Handle Sheet Metal With The Power Of Microwave Oven Electromagnets

For those of us who don’t do it every day, handling sheet metal can be a nerve-wracking affair. Sheet metal is thin, heavy, and sharp, and one wrong move while handling it can have much the same result as other such objects, like guillotine blades. If only there was a way to lessen the danger.

Perhaps something like this electromagnetic sheet metal handler by [Lucas] over at “Cranktown City” would be useful in keeping one’s fingers and toes attached. Like many interesting builds, this one starts with the dismemberment of a couple of old microwave ovens, to liberate their transformers. Further dissection resulted in open-frame electromagnets, which when energized with a battery from a Ryobi cordless tool do a fine job sticking to stuff.

[Lucas] then harvested the battery connector from the cheapest possible Ryobi tool — an electric fan — and built a prototype, which worked well enough to proceed to a more polished version two. This one had the same guts in a nicely designed case, 3D-printed from lime green filament for that OEM look. The video below shows the design and build, as well as field testing. We have to say this gave us a bit of pause, especially when the battery popped out of one of the handlers and sent the sheet on a near-miss of [Lucas]’ toes. Close call there.

If you’re thinking that you’ve seen MOTs repurposed as electromagnets before, you’re right. Whether climbing like [Spider-Man], lifting heavy steel beams, or walking upside down, microwave oven transformers are the key.

Thanks to [Zane Atkins] for the tip.

17 thoughts on “Handle Sheet Metal With The Power Of Microwave Oven Electromagnets

  1. Having handled a fair bit of sheet and plate over the years, these intrigue and frighten me. I have used permanent (switchable) magnet handles, but most often the proper gloves (leather with kevlar being my preferred). Nothing like a 3m razor blade fresh from the shear to remove fingers, especially when it is a 10mm thick 50Kg offcut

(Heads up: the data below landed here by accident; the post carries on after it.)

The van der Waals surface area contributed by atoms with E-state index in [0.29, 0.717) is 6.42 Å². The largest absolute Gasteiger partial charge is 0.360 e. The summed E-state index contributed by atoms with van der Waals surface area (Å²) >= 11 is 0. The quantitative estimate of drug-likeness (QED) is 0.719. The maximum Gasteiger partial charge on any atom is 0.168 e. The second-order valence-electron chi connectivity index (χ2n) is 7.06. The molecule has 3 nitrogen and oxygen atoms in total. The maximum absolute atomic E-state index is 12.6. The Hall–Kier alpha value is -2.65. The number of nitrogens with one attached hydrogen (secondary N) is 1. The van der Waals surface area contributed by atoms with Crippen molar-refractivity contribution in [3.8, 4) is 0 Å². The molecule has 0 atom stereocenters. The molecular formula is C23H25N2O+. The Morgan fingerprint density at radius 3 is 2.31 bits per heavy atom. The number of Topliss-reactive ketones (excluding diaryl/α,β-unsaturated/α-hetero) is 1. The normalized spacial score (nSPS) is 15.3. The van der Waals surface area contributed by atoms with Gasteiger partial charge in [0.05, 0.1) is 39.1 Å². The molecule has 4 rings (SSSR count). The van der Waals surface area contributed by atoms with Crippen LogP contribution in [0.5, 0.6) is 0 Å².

1. Came here to mention that there are switchable permanent magnets.

      I’d like to see a comparison what are the benefits of this? Like could it be driven with AC well enough to work on Copper or Aluminum by inducing an electromagnetic effect in the non ferrous material?

      1. Nah it’s just that the switchable permanent magnets which are much cheaper and simpler and don’t need a battery and have been used for decades… don’t garner youtube hits. That said it, is still cool to see a new use for a MOT

  2. first 2 rules of tin knocking: 1 never try to catch a piece of tin or tin pipe you dropped just get out of the way and hopefully your scattered tools are all cordless. 2 wear good leather gloves if you can. Haven’t seen leather/kevlar, those sound good. Back in the day the butchers had wire mesh but too slippery.

    1. You can get pure Kevlar gloves intended for oyster shucking. Decent dexterity (likely they’re about -1).

      They stand up to stabbing with the tip of a shucking knife. It will still hurt, but bruised not cut.

      1. You can just buy safety gloves these days with a decent cut protection rating. They are likely kevlar reinforced, but can also have abrasion or impact protection and a rubberised grip layer. The good ones are really flexible, I really liked the Hyflex cut 5.

  3. If it’s big enough, sharp enough, and heavy enough to damage me … no way I trust a home made electromagnet to handle it unless it’s at the end of a robotic arm.

  4. Electromagnets are used industrially to move lots of heavy stuff. Key thing is no humans underneath a lift. That applies to all systems mechanical or magmetic unless they are specifically engineered for that ( like hydraulic automotive lifts that park on physical pawls that only retract under power while lowering).

  5. I think this needs low battery alarm because battery protecting ic can cut power in random moment. Ideally- bms can’t cut power until swith is preset, better damage cels and save legs.

  6. It’d be perfectly good at lifting e.g. pieces of sheet steel that are too hot to touch but cool enough to be magnetic – but when I picture awkward pieces of thin metal and cutting my fingers, I think of a corrugated tin roof, and you really need gloves for those sheets and their offcuts.

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